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part 3

....


The need to guard a secret, private self seems to have come naturally to this complex character—just as naturally as attracting attention with her fake breast or the lamb chop on her head. The shy, secret self was buried ever deeper as she worked consciously at becoming an international celebrity. (She expressed her admiration for Garbo because of the way she guarded her privacy.) She could draw on the talents of her artist friends and on the skilled seamstresses, cutters, and finishers then still working in the tens of thousands in the couture industry. But she was ahead of many in understanding that success as a designer was not just about design or craft but about promoting herself as a brand name.
She and what is recognizably the modern fashion world grew up together. She created the first designer boutique and worked with fabric houses on innovative synthetics. (Diana Vreeland sent one of her dresses to the dry cleaner's and was devastated when it dissolved completely in the solvents.) The great photographers Schiap had first met in New York were all working for the increasingly powerful Vogue and Harper's Bazaar, whose editors wore and wrote up her clothes from the days of her first sweater. The house of Schiaparelli worked closely with them and with American department-store buyers and manufacturers. America produced enthusiastic copies of her couture. Sometimes these were of high quality, made with permission and under financial arrangement. Sometimes the copies of her work were cut-price rip-offs that she tolerated with equanimity, knowing there were more ideas where those came from. When her hat design called the “mad cap,” a great favorite of the young Katharine Hepburn, was reproduced in the millions, she simply ordered her staff to stop selling the originals.
She was Italian, a naturalized French citizen, but a large part of her house's income would derive from America. (She had a shop in London but closed it in part because her titled clients would never pay their bills.) She became adept at getting her name out without having to pay for advertising. The bold loops and curves of her signature appeared everywhere; she endorsed everything from Pond's cold cream and Selby arch-preserver shoes to Sealy mattresses and Oneida silverware. She sold licenses for shoes, hosiery, fabrics, and Formfit lingerie. (After her death in 1973, the signature, picked out in gold, would be written on her tombstone.)
The greatest flowering of her creativity was at the very end of the thirties, when fashionable Paris whirled in a faster and faster round of parties. That world ended abruptly with the German Occupation. Chanel closed her couture house and became the mistress of a German officer. Schiaparelli kept her house open with a skeleton staff but was persuaded to leave and ended by spending the war years in America. In 1940 she embarked on a lecture tour to promote the supremacy of Paris fashion. She was so famous that approximately 25,000 people turned out to hear her in St. Paul. In Texas, Neiman Marcus greeted the arrival of her airplane with an Eiffel Tower of shocking Pink roses. For this tour she developed what became her famous “twelve commandments for women,” including the paradoxical injunction that they should take a man along when choosing clothes because men understood simplicity better. She was living in ways unimaginable to her grandmother or her mother. But like many outstandingly liberated women of her generation, she had mixed feelings about feminism.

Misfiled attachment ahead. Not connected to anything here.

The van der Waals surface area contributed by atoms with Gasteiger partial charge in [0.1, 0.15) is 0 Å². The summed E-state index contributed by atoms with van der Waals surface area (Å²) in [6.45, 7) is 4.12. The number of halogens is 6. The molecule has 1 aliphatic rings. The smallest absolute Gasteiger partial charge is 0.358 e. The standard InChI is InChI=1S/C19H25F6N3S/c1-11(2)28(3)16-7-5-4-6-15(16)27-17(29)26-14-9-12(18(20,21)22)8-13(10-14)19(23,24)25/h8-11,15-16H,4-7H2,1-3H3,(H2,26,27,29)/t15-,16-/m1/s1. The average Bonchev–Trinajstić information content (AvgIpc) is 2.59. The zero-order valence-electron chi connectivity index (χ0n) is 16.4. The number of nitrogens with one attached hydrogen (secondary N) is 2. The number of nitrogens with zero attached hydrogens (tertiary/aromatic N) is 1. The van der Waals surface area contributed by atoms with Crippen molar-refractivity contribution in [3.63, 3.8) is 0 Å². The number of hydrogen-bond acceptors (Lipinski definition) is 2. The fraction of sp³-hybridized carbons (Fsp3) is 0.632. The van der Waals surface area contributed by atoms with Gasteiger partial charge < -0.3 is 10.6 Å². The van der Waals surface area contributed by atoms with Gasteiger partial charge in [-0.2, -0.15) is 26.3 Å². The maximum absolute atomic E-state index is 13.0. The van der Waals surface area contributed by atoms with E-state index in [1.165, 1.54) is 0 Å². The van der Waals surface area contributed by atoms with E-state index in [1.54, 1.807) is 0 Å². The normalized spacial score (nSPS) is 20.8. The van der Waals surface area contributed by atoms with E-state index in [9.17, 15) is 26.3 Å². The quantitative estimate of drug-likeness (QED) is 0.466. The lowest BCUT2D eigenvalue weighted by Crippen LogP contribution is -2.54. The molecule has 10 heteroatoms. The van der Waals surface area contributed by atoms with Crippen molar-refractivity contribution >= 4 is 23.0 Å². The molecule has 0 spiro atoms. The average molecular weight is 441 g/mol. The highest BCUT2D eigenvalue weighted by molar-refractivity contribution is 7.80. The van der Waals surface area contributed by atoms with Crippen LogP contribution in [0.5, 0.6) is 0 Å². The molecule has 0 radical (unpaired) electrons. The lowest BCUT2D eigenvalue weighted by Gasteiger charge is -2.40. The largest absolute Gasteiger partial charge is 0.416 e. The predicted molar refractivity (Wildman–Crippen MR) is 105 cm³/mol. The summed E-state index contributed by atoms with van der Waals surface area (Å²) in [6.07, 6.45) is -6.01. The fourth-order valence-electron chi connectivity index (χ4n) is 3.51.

She never remarried. “Many men admire strong women,” she wrote from the vantage point of her 60s. “But they do not love them. Some women have achieved a combination of strength and tenderness, but most of those who have walked alone have lost their happiness.” Her daughter, Gogo, married twice: first, during the war, to the American Robert Lawrence “Berri” Berenson, and secondly to a titled Italian. Marisa and Berinthia, known as “Berry,” were born in 1947 and 1948. Berry grew up to become a photographer and an actor, and she married the actor Anthony Perkins, who subsequently died of AIDS. The couple had two sons, Osgood and Elvis. Berry Berenson Perkins died on September 11, 2001, a passenger on one of the planes that hit the World Trade Center.
After the war Schiap returned to Paris and tried to take up the reins of the couture house, but her time had passed. The clients and the skilled labor had scattered, and fabric was hard to find. Then came Dior with his flower-shaped New Look, which she, ever the modernist, dismissed as retrograde. In order to avoid bankruptcy, she was obliged to close her house in 1954—the year, ironically enough, that Chanel began her triumphant return. Marisa Berenson says her grandmother was too proud to lament. But the old rebel grew gradually more conservative. She was not at all supportive of her granddaughters' careers. “She had a strong, hard personality,” Marisa says. “She was a challenging grandmother. She was horrified and upset with me all the time. She wanted me to marry someone from a good family and settle down. She looked at me when I was going out in miniskirts and outrageous outfits and said, “'You're not going out like that?'”